And the commonest mistake he sees in other restaurants? “I think, and I know this is a bit vague, but it’s not listening enough to the needs of the customer, being too clinical, not adapting to every customer. That’s why I say to my new guys ‘I want you to be you’.”
How much information should I give them about what’s on their plate? “I always say ‘don’t bore my customer’. If two people are in the middle of a conversation, you’re not going to tell everything on the plate. You can see some people are really interested so you explain. Part of the skill is knowing when to leave people alone to enjoy each other’s company. And then there’s admitting when you don’t know something. “I say to the guys: ‘do not bullshit’. It’s fine to say, ‘I’ll call Alain. He’ll be able to go through something with you’.”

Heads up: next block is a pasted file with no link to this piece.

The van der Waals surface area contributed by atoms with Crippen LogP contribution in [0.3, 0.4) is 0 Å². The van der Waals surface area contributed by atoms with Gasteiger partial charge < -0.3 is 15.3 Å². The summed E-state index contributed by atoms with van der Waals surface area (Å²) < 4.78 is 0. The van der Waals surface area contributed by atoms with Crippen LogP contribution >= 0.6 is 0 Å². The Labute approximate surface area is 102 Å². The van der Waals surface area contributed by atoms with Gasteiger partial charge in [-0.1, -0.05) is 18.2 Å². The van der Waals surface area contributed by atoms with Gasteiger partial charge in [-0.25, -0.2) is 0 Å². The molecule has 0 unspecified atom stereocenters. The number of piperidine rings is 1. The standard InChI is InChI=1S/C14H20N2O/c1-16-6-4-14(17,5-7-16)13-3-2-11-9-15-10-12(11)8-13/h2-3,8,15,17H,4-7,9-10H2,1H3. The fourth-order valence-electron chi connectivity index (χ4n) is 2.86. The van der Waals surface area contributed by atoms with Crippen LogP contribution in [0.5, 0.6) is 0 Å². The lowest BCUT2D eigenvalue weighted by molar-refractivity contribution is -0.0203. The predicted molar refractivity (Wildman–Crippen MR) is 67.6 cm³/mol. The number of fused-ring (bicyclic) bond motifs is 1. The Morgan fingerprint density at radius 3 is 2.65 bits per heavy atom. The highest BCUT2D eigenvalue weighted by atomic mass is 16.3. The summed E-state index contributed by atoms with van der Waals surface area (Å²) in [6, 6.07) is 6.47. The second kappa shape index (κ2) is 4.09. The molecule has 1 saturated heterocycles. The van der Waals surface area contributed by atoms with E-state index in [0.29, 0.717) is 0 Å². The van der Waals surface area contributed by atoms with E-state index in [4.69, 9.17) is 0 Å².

My chat in the comfort of a leather seat in Ox Cave with a cup of honey-sweetened tea is over. There will be no more sitting down. It’s time for the staff meal in the restaurant next door followed by the briefing. Everyone eats standing up. After five hours, my knees will feel like they’ve run a hilly 10k. But before that, there are juicy strips of beef with salad and a bowl of rhubarb crumble with custard for dessert.
“Right okay, well Catherine’s with us tonight,” Toman tells the team during the chef’s briefing. “On trial. We’ll see,” he jokes to laughter. He rattles through the tasting menu, faster than I can follow. I’ll learn these dishes by watching as they’re plated. There are 64 people booked, starting with 16 people at 6pm, 23 at 7pm, then 15 at 8pm and finally 10 at 9pm.